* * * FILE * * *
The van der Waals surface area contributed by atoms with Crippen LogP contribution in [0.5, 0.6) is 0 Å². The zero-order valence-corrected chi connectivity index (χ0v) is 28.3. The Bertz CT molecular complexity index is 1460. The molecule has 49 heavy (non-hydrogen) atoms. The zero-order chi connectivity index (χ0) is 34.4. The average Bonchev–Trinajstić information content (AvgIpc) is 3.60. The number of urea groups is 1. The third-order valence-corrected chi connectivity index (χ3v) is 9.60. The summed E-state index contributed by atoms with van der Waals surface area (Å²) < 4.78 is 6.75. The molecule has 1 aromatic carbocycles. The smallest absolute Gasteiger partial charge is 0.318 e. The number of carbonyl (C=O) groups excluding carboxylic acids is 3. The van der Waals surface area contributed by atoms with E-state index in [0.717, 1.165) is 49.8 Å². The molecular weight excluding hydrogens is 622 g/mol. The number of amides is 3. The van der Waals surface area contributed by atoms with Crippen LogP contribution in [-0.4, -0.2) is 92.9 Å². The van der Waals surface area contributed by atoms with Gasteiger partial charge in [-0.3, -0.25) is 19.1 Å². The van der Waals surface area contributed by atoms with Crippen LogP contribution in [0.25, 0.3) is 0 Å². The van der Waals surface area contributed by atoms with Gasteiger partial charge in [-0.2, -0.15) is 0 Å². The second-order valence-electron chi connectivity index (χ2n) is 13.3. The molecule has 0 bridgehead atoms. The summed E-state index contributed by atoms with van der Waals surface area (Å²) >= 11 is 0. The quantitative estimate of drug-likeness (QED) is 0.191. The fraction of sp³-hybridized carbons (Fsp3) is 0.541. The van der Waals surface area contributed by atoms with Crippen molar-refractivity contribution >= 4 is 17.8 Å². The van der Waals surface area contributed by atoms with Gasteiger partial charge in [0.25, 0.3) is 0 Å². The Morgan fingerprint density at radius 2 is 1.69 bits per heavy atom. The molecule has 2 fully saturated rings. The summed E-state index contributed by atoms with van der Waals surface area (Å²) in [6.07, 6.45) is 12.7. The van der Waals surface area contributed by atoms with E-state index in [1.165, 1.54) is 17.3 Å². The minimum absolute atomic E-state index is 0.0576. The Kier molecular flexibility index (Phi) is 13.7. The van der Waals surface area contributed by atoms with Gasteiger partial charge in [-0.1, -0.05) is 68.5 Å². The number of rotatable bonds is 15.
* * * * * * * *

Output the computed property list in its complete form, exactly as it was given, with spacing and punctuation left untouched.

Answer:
The van der Waals surface area contributed by atoms with Crippen LogP contribution in [0.5, 0.6) is 0 Å². The zero-order valence-corrected chi connectivity index (χ0v) is 28.3. The Bertz CT molecular complexity index is 1460. The molecule has 49 heavy (non-hydrogen) atoms. The zero-order chi connectivity index (χ0) is 34.4. The average Bonchev–Trinajstić information content (AvgIpc) is 3.60. The number of urea groups is 1. The third-order valence-corrected chi connectivity index (χ3v) is 9.60. The summed E-state index contributed by atoms with van der Waals surface area (Å²) < 4.78 is 6.75. The molecule has 1 aromatic carbocycles. The smallest absolute Gasteiger partial charge is 0.318 e. The number of carbonyl (C=O) groups excluding carboxylic acids is 3. The van der Waals surface area contributed by atoms with E-state index in [0.717, 1.165) is 49.8 Å². The molecular weight excluding hydrogens is 622 g/mol. The number of amides is 3. The van der Waals surface area contributed by atoms with Crippen LogP contribution in [-0.4, -0.2) is 92.9 Å². The van der Waals surface area contributed by atoms with Gasteiger partial charge in [-0.3, -0.25) is 19.1 Å². The van der Waals surface area contributed by atoms with Crippen LogP contribution in [0.25, 0.3) is 0 Å². The van der Waals surface area contributed by atoms with Gasteiger partial charge in [-0.2, -0.15) is 0 Å². The second-order valence-electron chi connectivity index (χ2n) is 13.3. The molecule has 0 bridgehead atoms. The summed E-state index contributed by atoms with van der Waals surface area (Å²) >= 11 is 0. The quantitative estimate of drug-likeness (QED) is 0.191. The fraction of sp³-hybridized carbons (Fsp3) is 0.541. The van der Waals surface area contributed by atoms with Crippen molar-refractivity contribution >= 4 is 17.8 Å². The van der Waals surface area contributed by atoms with Gasteiger partial charge in [0.25, 0.3) is 0 Å². The Morgan fingerprint density at radius 2 is 1.69 bits per heavy atom. The molecule has 2 fully saturated rings. The summed E-state index contributed by atoms with van der Waals surface area (Å²) in [6.07, 6.45) is 12.7. The van der Waals surface area contributed by atoms with E-state index in [1.165, 1.54) is 17.3 Å². The minimum absolute atomic E-state index is 0.0576. The Kier molecular flexibility index (Phi) is 13.7. The van der Waals surface area contributed by atoms with Gasteiger partial charge in [-0.1, -0.05) is 68.5 Å². The number of rotatable bonds is 15.